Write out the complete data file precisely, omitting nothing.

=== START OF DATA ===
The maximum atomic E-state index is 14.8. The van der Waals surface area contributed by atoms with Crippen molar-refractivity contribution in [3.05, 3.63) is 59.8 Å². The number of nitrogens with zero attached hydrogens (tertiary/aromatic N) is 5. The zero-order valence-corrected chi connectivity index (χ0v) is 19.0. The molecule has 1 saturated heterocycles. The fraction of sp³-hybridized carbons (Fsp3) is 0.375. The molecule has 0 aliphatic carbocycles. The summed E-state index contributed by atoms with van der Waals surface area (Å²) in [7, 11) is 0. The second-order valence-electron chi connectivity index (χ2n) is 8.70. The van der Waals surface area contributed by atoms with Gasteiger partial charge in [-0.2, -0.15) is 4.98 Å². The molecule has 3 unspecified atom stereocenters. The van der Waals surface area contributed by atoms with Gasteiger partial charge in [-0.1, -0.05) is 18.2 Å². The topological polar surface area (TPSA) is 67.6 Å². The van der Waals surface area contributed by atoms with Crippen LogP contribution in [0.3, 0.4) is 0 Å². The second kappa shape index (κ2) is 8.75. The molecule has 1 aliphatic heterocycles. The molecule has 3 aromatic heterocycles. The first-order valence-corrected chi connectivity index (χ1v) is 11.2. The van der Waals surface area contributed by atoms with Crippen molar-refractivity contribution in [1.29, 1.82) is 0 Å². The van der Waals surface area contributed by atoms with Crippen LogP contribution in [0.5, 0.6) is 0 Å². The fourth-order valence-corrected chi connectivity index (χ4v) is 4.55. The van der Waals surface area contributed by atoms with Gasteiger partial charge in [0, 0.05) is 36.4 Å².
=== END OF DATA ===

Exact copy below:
The maximum atomic E-state index is 14.8. The van der Waals surface area contributed by atoms with Crippen molar-refractivity contribution in [3.05, 3.63) is 59.8 Å². The number of nitrogens with zero attached hydrogens (tertiary/aromatic N) is 5. The zero-order valence-corrected chi connectivity index (χ0v) is 19.0. The molecule has 1 saturated heterocycles. The fraction of sp³-hybridized carbons (Fsp3) is 0.375. The molecule has 0 aliphatic carbocycles. The summed E-state index contributed by atoms with van der Waals surface area (Å²) in [7, 11) is 0. The second-order valence-electron chi connectivity index (χ2n) is 8.70. The van der Waals surface area contributed by atoms with Gasteiger partial charge in [-0.2, -0.15) is 4.98 Å². The molecule has 3 unspecified atom stereocenters. The van der Waals surface area contributed by atoms with Gasteiger partial charge in [-0.1, -0.05) is 18.2 Å². The topological polar surface area (TPSA) is 67.6 Å². The van der Waals surface area contributed by atoms with Crippen LogP contribution in [0.3, 0.4) is 0 Å². The second kappa shape index (κ2) is 8.75. The molecule has 1 aliphatic heterocycles. The molecule has 3 aromatic heterocycles. The first-order valence-corrected chi connectivity index (χ1v) is 11.2. The van der Waals surface area contributed by atoms with Crippen molar-refractivity contribution in [1.29, 1.82) is 0 Å². The van der Waals surface area contributed by atoms with Crippen LogP contribution in [0.5, 0.6) is 0 Å². The fourth-order valence-corrected chi connectivity index (χ4v) is 4.55. The van der Waals surface area contributed by atoms with Gasteiger partial charge in [0, 0.05) is 36.4 Å².